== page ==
Snap elections in Japan?

Snap elections in Japan?
Japanese Prime Minister Shinzo Abe may be calling for snap elections in the country a year early. Shinzo Abe was born into a prominent family and both his father and grandfather..

Japanese Prime Minister Shinzo Abe may be calling for snap elections in the country a year early.

Background

Shinzo Abe was born into a prominent family and both his father and grandfather were politicians. He served as a Member of the Parliament in Japan from 1993 to 2006. On 26th September 2006, he was elected as Prime Minister. At 52, he was then the youngest PM in Japan’s history since Fumimaro Konoe in 1941. His first term was cut short when he abruptly resigned from his position in 2007. At that time, two ministers in his cabinet stepped down as a result of different scandals. However, Abe said it wasn’t scandal but an illness that led to his resignation. In 2012, he was sworn in as Prime Minister for a second term.

During his second term, Abe enjoyed a reputation as a steadying hand in government. His political party, Liberal Democratic Party (LDP), even changed its rules to allow him to stand for elections for a third time. However, in 2017, he and his party have been bogged down by multiple scandals. In one of the controversies, Abe stands accused of intervening on behalf of his friend Kotaro Kake, to gain approval to open a veterinary school in western Japan. Additionally, Japan’s Defense Minister, Tomomi Inada, has resigned from the cabinet over allegations of a cover-up.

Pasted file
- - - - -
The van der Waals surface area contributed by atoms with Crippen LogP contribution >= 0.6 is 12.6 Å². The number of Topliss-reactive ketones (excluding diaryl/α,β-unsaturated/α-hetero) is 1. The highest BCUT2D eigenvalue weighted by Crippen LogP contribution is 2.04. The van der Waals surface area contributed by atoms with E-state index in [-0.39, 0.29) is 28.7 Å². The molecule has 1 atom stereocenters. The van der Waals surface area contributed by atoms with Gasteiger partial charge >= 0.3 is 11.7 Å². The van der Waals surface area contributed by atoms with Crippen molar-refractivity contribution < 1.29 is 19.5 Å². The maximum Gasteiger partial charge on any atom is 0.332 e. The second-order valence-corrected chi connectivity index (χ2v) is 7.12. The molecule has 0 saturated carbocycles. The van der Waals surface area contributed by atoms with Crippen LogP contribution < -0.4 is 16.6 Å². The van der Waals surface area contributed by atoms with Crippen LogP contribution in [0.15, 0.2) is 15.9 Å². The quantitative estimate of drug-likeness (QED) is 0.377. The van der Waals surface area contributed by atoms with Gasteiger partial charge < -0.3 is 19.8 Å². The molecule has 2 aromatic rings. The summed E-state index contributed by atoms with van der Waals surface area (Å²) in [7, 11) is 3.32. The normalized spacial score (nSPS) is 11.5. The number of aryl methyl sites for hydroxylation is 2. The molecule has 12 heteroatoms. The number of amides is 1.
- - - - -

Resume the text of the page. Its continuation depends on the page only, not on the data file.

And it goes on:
Analysis

The scandals caused Abe’s approval ratings to go down significantly. At one point, he was polling under 30%. However, the mood in the country has changed in the recent weeks. North Korea has fired two missiles over the country and the North Korean leader, Kim Jong Un, has also threatened Japan. Therefore, this has led to a change in the public’s perception of Abe.

Additionally, the nation’s opposition, Democratic Party, has been marred by chaos. The party’s approval ratings are polling in single digits and many prominent politicians within the party have deflected. This has further aided Abe and his cabinet. According to the latest polls, both Abe and the LDP have seen an uptick in approval ratings. One poll has put Abe’s cabinet rating at just above 50%.

Amidst the latest developments, reports have emerged that the Prime Minister intends on dissolving the Lower House and calling for a snap election. According to the media, he could dissolve the Lower House as early as September 28. Abe himself has seemingly confirmed the speculation. He spoke to reporters before leaving for New York to attend the UN General Assembly. He said, “I’ll refrain from answering each and every question about a dissolution of parliament, but I’d like to decide when I return to Japan.”

Koichi Nakano, a political scientist at Sophia University spoke to Financial Times and said that the media reports were part of the Prime Minister’s strategy to gauge the public’s reaction. He said, “This media speculation about a snap election is about testing the mood — using the media to see how it will play before making a decision. The difficulty Mr Abe faces is that there are some pushing him to take a risk with an election but he’s getting to a stage where he cannot fully trust the people pushing in that direction.”

The general elections in Japan were originally slated for 2018.

Assessment

Our assessment is that Shinzo Abe is calling for elections at a time when his popularity seems to be rebounding after tanking from a string of scandals. We feel that Abe has prioritized his own interests rather than trying to handle key security threat that is emanating from North Korea. Several members from the opposition have deflected to Masaru Wakasa, an independent, who is close to Yuriko Koike, the Tokyo governor. We also feel that Abe might lose the two third majority that he enjoys in the Lower House. 

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